Capture

 

The diagram above is for a target date fund for someone who plans to retire in 2050. For a 30-year-old resident in 2016 that would mean retiring at age 64.  What you will notice from the diagram above, is that the funds starts out with more stocks early on and becomes more conservative with time adding more bonds as one gets closer to their retirement age. Target dates funds like the one above are rebalanced by the fund manager to become more conservative with time.

The Simple 3 Fund Portfolio Concept

At this point we know we need to keep costs low, not try to beat the market, keep transaction volume low and have some type of plan for rebalancing our portfolio to adjust to our changing risk tolerance. A target date fund, like the one referenced above, will do all of this for you. Granted since you are having a fund manager rebalance your fund, you will have slightly higher expenses, but these are still really low. Another option is to invest in three separate index funds. This happens to be what I do. The “three fund portfolio” consists of a total U.S. stock market index fund, a total international stock market index fund and a total U.S. bond index fund. You can start off as aggressive as you like and rebalance as you age. Just how aggressive, i.e. how much stock to have, is up to you.  Being a physician is stressful enough, so investing shouldn’t be.  I recommend you invest to your sleeping point, the point where you sleep well each night and don’t worry about how risky your portfolio is. Regardless of your risk tolerance you will probably rebalance your portfolio as you age.  If your U.S. stock index fund does really well one year, you can sell some U.S. stock index fund (sell high) and buy more bonds or more international stock index funds (buy low).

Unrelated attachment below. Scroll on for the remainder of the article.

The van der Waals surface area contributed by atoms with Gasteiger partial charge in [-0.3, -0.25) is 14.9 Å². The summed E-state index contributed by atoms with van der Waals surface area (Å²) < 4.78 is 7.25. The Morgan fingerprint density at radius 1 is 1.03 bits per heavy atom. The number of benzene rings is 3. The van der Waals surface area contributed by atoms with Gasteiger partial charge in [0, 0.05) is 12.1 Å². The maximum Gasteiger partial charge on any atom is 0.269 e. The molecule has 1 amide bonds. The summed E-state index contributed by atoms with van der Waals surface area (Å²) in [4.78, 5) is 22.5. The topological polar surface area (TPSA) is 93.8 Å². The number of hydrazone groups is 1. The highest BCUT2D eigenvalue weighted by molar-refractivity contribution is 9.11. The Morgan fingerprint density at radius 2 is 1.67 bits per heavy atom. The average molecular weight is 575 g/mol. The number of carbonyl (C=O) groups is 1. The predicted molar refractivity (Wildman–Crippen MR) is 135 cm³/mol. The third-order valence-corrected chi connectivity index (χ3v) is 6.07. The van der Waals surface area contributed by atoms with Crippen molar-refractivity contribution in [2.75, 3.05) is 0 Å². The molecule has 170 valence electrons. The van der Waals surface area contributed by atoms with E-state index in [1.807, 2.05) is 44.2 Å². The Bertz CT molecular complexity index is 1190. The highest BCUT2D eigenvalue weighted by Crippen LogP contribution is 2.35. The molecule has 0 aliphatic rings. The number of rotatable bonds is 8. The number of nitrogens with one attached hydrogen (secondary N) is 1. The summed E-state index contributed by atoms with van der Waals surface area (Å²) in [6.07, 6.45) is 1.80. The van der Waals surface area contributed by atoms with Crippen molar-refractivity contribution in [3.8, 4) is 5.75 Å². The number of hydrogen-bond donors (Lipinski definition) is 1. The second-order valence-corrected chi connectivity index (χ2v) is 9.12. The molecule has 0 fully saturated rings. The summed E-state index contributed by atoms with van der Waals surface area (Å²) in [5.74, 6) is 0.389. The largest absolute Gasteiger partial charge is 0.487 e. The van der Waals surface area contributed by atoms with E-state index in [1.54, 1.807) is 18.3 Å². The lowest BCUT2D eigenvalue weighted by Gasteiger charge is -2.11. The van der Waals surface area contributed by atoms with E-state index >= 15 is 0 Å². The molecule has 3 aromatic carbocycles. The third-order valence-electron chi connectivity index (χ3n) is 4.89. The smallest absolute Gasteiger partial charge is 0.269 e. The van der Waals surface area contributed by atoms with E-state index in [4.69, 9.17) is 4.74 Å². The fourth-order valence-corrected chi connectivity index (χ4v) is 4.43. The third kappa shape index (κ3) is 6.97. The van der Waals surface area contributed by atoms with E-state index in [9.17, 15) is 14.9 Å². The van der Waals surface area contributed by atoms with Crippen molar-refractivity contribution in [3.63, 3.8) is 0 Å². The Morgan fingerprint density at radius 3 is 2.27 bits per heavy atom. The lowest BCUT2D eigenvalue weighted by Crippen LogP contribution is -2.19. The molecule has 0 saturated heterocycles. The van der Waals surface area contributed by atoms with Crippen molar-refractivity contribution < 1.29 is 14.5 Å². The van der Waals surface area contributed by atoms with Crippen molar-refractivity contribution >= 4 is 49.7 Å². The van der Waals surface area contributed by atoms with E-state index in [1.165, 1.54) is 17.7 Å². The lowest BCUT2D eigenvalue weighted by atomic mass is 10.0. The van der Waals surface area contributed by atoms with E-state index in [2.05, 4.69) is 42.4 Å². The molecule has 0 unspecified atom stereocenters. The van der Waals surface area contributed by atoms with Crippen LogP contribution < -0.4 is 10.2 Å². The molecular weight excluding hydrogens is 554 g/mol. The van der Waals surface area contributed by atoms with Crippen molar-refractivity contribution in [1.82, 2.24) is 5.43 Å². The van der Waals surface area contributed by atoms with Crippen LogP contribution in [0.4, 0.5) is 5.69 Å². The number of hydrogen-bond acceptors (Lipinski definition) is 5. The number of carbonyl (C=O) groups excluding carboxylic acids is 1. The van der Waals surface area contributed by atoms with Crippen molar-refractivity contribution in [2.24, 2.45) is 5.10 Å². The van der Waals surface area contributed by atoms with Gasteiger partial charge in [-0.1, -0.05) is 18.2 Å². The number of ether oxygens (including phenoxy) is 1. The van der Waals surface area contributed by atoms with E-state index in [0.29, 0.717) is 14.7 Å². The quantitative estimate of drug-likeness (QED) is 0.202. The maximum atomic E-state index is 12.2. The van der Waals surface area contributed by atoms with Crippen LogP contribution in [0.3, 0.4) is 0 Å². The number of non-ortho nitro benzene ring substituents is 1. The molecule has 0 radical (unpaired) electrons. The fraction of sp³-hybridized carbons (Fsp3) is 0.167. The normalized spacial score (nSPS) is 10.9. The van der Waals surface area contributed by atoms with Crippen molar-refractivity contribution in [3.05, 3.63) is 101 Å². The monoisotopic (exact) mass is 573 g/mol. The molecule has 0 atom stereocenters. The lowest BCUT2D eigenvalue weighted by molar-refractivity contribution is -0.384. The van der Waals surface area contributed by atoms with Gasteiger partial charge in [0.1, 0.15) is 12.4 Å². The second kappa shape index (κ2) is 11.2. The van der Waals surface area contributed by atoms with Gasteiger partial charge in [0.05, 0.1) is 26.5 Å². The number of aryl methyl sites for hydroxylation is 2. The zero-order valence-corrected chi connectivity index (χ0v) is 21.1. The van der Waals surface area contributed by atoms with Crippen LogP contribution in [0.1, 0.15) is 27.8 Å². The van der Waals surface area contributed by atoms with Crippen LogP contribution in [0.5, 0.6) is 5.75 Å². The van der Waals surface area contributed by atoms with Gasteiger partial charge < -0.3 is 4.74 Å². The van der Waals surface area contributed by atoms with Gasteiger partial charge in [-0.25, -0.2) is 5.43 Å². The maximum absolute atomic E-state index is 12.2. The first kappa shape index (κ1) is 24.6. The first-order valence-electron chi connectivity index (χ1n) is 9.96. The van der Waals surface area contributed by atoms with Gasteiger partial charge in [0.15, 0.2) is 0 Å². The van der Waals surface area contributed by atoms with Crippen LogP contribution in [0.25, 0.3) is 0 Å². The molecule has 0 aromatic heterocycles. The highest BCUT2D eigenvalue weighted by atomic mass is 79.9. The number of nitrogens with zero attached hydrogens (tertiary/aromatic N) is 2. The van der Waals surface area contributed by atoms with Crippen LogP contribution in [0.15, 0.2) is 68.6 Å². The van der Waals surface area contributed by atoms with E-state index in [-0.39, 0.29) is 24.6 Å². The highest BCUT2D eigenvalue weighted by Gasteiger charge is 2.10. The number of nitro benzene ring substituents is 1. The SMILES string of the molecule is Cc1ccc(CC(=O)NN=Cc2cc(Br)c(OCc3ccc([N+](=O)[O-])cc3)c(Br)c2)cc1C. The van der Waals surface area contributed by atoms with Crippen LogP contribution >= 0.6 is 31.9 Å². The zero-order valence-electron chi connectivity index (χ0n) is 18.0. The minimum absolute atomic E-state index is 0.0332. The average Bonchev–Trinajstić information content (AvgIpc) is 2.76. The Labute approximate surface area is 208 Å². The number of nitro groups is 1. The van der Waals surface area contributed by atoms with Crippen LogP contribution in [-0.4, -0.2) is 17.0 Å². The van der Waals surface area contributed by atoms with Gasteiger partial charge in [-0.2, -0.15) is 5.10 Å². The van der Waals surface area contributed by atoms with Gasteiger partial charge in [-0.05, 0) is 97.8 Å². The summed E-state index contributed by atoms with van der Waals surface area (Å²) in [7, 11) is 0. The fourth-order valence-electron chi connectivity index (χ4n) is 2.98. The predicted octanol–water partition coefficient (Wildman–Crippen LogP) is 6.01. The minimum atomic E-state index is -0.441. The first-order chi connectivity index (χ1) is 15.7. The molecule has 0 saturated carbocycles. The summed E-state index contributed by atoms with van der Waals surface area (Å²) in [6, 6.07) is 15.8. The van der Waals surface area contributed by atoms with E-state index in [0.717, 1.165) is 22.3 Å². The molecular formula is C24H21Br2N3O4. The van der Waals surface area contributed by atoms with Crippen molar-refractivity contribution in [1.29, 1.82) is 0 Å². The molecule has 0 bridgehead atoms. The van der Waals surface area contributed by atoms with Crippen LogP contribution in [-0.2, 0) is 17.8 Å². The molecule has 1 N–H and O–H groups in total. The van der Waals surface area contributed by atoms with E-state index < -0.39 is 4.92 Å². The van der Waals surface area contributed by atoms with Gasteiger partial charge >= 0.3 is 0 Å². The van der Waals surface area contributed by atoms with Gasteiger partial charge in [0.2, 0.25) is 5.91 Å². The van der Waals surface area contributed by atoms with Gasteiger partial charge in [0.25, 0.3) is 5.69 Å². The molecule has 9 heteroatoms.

Or you can avoid selling anything and, therefore, avoid realizing capital gains and paying fees associated with selling and just buy more of the asset class that underperformed. In the example above if U.S. stocks did really well compared to international stock index funds and U.S. bond index funds, then your next several purchases can all go toward international stock index funds and U.S. bond index funds.  Here you are buying low, rebalancing your portfolio without accruing any capital gains or unnecessary fees and keeping your desired asset allocation to match your risk tolerance. I prefer to re-balance by contributing more to the asset class that is underperforming.

Where Should I Put Each Type of Asset?